These mutations within the LMX1B gene definitely explain the abnormalities of the patellae found in NPS patients. Since the mutations result in a nonfunctional LMX1B protein product, then this means that this transcription factor cannot determine the dorsal positioning of cells within the limb from the dorsal mesenchyme. A non-mutated and functional LMX1B protein is needed to properly be able to determine the dorsal positioning (Gilbert and Barresi, 2016). The importance of LMX1B in development was shown in knockout mice that were generated without the LMX1B gene. As a result, these mice displayed loss of patellae. This outcome can be applied to humans and explain the small, improperly shaped, or completely absent patellae that are seen in NPS patients because of LMX1B mutations (McIntosh et al., 2005). Additionally, due to these mutations, Sox9 and Scx are unable to begin forming the patella as a part of the femur. This also leads to problems with joint formation since this process depends on the expression of Sox9 in the patella cells. This allows for the differentiation of the patella cells from the interzone cells, which generates joint cells in these interzone cells (Eyal et al., 2015). Furthermore, the positioning of tendons and ligaments around these joints provides reasoning for patella hypoplasia found within NPS. The absence of LMX1B expression from the surrounding muscle progenitors causes the patella hypoplasia since the muscle cells are unable to migrate into the correct position within the limb bud. Thus, this dramatically affects the connections that are supposed to be normally formed among the tendons and ligaments because the muscle is not in the right position (McIntosh et al., 2005).

Along with this, recurring dislocation of the patella is common in patients with NPS, and this is connected to poor development of the vastus medialis muscle. The vastus medialis muscle is one of the four quadriceps muscles and aids in stabilizing the patella when the knee is bent (Sweeney et al., 2003). Also, the lack of LMX1B expression impacts the spread of the motor axons of the lateral motor column (LMC). The LMC stretches over the brachial and lumbar regions of the spinal cord and is composed of motor neurons within the limbs. Usually, the axons at the base of the limb branch to form a lateral segment that migrates into the dorsal limb. When LMX1B undergoes a mutation, then the migration of the lateral segment becomes random, thus impacting the dorsal limb structures, like the patella (McIntosh et al., 2005).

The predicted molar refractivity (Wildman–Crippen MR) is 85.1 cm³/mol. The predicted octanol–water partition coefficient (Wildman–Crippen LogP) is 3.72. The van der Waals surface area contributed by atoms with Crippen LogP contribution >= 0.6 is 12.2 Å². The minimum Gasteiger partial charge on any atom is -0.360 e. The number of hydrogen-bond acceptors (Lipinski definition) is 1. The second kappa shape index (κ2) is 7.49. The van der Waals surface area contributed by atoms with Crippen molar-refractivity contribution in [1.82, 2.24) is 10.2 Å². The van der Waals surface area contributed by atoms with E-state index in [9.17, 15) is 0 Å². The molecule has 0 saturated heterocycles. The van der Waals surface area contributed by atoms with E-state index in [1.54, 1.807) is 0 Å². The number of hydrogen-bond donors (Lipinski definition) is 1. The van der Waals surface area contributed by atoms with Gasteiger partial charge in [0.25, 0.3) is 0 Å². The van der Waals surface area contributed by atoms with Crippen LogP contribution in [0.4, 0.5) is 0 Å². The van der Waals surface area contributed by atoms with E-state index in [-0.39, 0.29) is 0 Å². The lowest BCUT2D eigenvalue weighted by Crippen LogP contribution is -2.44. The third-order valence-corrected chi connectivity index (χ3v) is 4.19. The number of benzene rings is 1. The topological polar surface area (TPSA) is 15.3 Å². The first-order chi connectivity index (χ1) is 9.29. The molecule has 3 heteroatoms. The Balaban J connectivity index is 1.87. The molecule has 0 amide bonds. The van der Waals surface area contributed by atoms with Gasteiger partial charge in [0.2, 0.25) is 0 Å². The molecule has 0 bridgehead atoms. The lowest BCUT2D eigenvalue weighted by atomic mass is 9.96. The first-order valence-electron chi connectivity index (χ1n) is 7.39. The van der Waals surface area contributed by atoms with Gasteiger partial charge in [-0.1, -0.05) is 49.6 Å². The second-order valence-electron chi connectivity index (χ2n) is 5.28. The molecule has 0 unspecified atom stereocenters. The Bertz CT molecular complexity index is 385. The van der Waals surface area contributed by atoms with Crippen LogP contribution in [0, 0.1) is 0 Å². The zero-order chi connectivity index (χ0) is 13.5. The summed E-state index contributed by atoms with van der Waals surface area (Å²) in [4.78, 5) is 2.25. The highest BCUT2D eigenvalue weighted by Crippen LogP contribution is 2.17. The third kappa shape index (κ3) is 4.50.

Utilizing this same reasoning, this also helps to explain the abnormalities viewed in the elbows and hips of NPS patients. Since the LMX1B gene is nonfunctional, then this means that the dorsal positioning of the cells within the radial head cannot be properly distributed. As a result, this leads to hypoplasia and potential for dislocation of the radial head, which was similarly seen with patella hypoplasia and dislocation. This connection between the two indicates that the deformities are due to the mutations in LMX1B (Witzgall, 2017). Additionally, the formation of iliac horns results from the nonfunctional LMX1B gene as well. The disruption of dorsal positioning within the iliac crest cells causes incorrect positioning of the mesenchyme cells. Then, when the iliac crest undergoes further development, excess bone extends and provides the horn-like projections (Sweeney et al., 2003). Furthermore, the formation of iliac horns is connected with poor development of the gluteus medius muscle, like with the vastus medialis muscle for the patella. Again, this is due to the absence of LMX1B expression from surrounding muscle progenitors (McIntosh et al., 2005). Lastly, the nail deformities are also due to mutations in LMX1B expression, which leads to a deficiency in the differentiation and specification of dorsal cells. Primarily, individuals with NPS exhibit nails that are either underdeveloped or completely absent. These are the main symptoms in the patellae as well, thus highlighting the importance of LMX1B on dorsal positioning (Sweeney et al., 2003).